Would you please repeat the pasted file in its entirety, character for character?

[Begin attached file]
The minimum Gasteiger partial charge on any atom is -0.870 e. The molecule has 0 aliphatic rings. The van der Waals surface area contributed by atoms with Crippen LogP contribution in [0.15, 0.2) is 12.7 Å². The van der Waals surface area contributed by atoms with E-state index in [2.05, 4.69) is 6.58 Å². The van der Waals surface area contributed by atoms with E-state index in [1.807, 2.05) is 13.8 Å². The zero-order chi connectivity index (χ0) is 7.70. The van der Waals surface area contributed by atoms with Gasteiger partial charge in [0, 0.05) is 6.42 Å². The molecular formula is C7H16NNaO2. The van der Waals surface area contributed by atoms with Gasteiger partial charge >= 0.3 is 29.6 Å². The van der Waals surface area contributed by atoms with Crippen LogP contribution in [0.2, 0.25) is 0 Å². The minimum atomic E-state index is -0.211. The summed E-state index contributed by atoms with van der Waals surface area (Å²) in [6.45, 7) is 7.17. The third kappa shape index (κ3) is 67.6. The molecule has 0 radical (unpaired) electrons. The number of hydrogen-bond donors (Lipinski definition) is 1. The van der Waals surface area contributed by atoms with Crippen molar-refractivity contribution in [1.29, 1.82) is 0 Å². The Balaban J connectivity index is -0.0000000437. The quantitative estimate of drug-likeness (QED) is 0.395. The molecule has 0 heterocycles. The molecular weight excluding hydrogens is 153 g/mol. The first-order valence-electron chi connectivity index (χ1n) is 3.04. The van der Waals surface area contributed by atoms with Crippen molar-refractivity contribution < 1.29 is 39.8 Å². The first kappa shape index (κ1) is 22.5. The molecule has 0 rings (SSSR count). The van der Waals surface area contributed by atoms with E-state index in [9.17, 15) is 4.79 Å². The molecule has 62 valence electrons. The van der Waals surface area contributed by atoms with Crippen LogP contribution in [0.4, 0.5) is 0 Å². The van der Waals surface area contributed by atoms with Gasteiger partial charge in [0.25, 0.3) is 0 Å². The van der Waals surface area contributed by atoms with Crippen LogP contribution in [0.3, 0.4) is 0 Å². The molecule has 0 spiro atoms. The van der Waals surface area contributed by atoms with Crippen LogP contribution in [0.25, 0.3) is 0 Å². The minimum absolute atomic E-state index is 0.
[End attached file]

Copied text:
The minimum Gasteiger partial charge on any atom is -0.870 e. The molecule has 0 aliphatic rings. The van der Waals surface area contributed by atoms with Crippen LogP contribution in [0.15, 0.2) is 12.7 Å². The van der Waals surface area contributed by atoms with E-state index in [2.05, 4.69) is 6.58 Å². The van der Waals surface area contributed by atoms with E-state index in [1.807, 2.05) is 13.8 Å². The zero-order chi connectivity index (χ0) is 7.70. The van der Waals surface area contributed by atoms with Gasteiger partial charge in [0, 0.05) is 6.42 Å². The molecular formula is C7H16NNaO2. The van der Waals surface area contributed by atoms with Gasteiger partial charge >= 0.3 is 29.6 Å². The van der Waals surface area contributed by atoms with Crippen LogP contribution in [0.2, 0.25) is 0 Å². The minimum atomic E-state index is -0.211. The summed E-state index contributed by atoms with van der Waals surface area (Å²) in [6.45, 7) is 7.17. The third kappa shape index (κ3) is 67.6. The molecule has 0 radical (unpaired) electrons. The number of hydrogen-bond donors (Lipinski definition) is 1. The van der Waals surface area contributed by atoms with Crippen molar-refractivity contribution in [1.29, 1.82) is 0 Å². The Balaban J connectivity index is -0.0000000437. The quantitative estimate of drug-likeness (QED) is 0.395. The molecule has 0 heterocycles. The molecular weight excluding hydrogens is 153 g/mol. The first-order valence-electron chi connectivity index (χ1n) is 3.04. The van der Waals surface area contributed by atoms with Crippen molar-refractivity contribution < 1.29 is 39.8 Å². The first kappa shape index (κ1) is 22.5. The molecule has 0 rings (SSSR count). The van der Waals surface area contributed by atoms with E-state index in [9.17, 15) is 4.79 Å². The molecule has 62 valence electrons. The van der Waals surface area contributed by atoms with Crippen LogP contribution in [0.4, 0.5) is 0 Å². The van der Waals surface area contributed by atoms with Gasteiger partial charge in [0.25, 0.3) is 0 Å². The van der Waals surface area contributed by atoms with Crippen LogP contribution in [0.3, 0.4) is 0 Å². The molecule has 0 spiro atoms. The van der Waals surface area contributed by atoms with Crippen LogP contribution in [0.25, 0.3) is 0 Å². The minimum absolute atomic E-state index is 0.